Man wonders if dating attractive women is superficial and vain
Dear Annie: I am a 36-year-old man who has never been in a serious relationship. The fault is all mine. I am shy and standoffish. Until recently, I preferred to stay home and watch TV instead of going out to socialize. I had some sort of epiphany about two months ago and have started going out a little more.
I’ve had mixed results with the bar scene and joined a few online dating sites, but so far, most are filled with a bunch of superficial women searching for a Brad Pitt look-alike. I am reasonably attractive, but not a 10 by any means. I am intelligent and maybe a tinge nerdy, but I think I’m a good catch. So why can’t women see that?
On one site, I have met a few nice women and we are chatting, but I don’t know what they look like, because they have no picture with their profile. I feel a little guilty, letting looks become an issue. I know if the women felt that way about me, I would find it offensive.
Am I being superficial to want someone I’m attracted to? I am lonely and tired of this emotional rollercoaster. What can I do to find the kind of woman I am searching for — a reasonably attractive woman with a good sense of humor and some level of intelligence? — Lost and Lonely
Dear Lost: Keep in mind, you’ve only been doing this for two months. Meeting the right woman takes time. Although attraction is an important part of the mating ritual, when it becomes the most important aspect, then yes, it is superficial.
The women who don’t put a picture on their profile may or may not be your cup of tea, but you will never know if you don’t give them a chance. Every meeting, good or bad, adds to your level of experience. And although Internet dating can be worthwhile, please don’t let that preclude meeting women who share your interests at the bookstore, adult-education class, health club, etc. Where you can see them.
Dear Annie: I am a department manager and have a number of women who work in my office. One of my employees occasionally wears low-cut tops. Of course, she gets many looks from her male co-workers as well as clients, and I don’t know how to tell her that it is not appropriate attire.
What are your thoughts? — Dave
Dear Dave: Does your company have a dress code? If so, simply inform this woman that she is not complying. If there is no dress code, you might speak to your superiors about creating one. In the meantime, take this worker aside privately and let her know that her attire is unprofessional and may affect her performance evaluation, and you would appreciate it if she would dress more appropriately.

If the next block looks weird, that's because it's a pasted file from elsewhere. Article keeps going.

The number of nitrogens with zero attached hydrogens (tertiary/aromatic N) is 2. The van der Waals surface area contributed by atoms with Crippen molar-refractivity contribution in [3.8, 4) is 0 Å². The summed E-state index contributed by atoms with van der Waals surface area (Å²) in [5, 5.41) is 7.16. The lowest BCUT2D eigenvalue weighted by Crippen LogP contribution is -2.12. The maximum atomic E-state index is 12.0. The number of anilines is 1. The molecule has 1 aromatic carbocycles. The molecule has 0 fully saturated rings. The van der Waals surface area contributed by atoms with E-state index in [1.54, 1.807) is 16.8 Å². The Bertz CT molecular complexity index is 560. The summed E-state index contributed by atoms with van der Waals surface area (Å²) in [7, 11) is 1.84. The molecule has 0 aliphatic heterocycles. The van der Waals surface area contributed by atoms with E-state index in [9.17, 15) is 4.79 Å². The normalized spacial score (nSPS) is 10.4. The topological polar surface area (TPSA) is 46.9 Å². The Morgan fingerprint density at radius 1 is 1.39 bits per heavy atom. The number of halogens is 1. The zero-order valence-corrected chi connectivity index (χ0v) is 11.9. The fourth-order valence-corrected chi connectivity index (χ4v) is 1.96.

Dear Annie: I had to laugh when I read the letter from “Nonviolent in the Midwest,” the woman who didn’t want her son playing with toy weapons.
When my first child was born, I, too, felt that toy guns were inappropriate for him. I also felt that most toys were too gender specific, so when he was 3 years old, I got him a Barbie doll along with trucks and other toys — but no guns.
Well, guess what he did with the Barbie doll? He bent Barbie’s leg at an angle and held her head, and she became a gun.
My son is now 24 and a fine young man. A good friend once told me, “The question isn’t if you’re going to mess up your kids, it’s how much you’re going to mess them up.” Somehow they manage to survive us mixed-up parents. — B.K.
Dear B.K.: We are pretty sure this isn’t what Mattel had in mind for Barbie. A child’s imagination is a wondrous thing.
Annie’s Mailbox is written by Kathy Mitchell and Marcy Sugar, longtime editors of the Ann Landers column. Please e-mail your questions to firstname.lastname@example.org, or write to: Annie’s Mailbox, P.O. Box 118190, Chicago, IL 60611. To find out more about Annie’s Mailbox, and read features by other Creators Syndicate writers and cartoonists, visit the Creators Syndicate Web page at www.creators.com.
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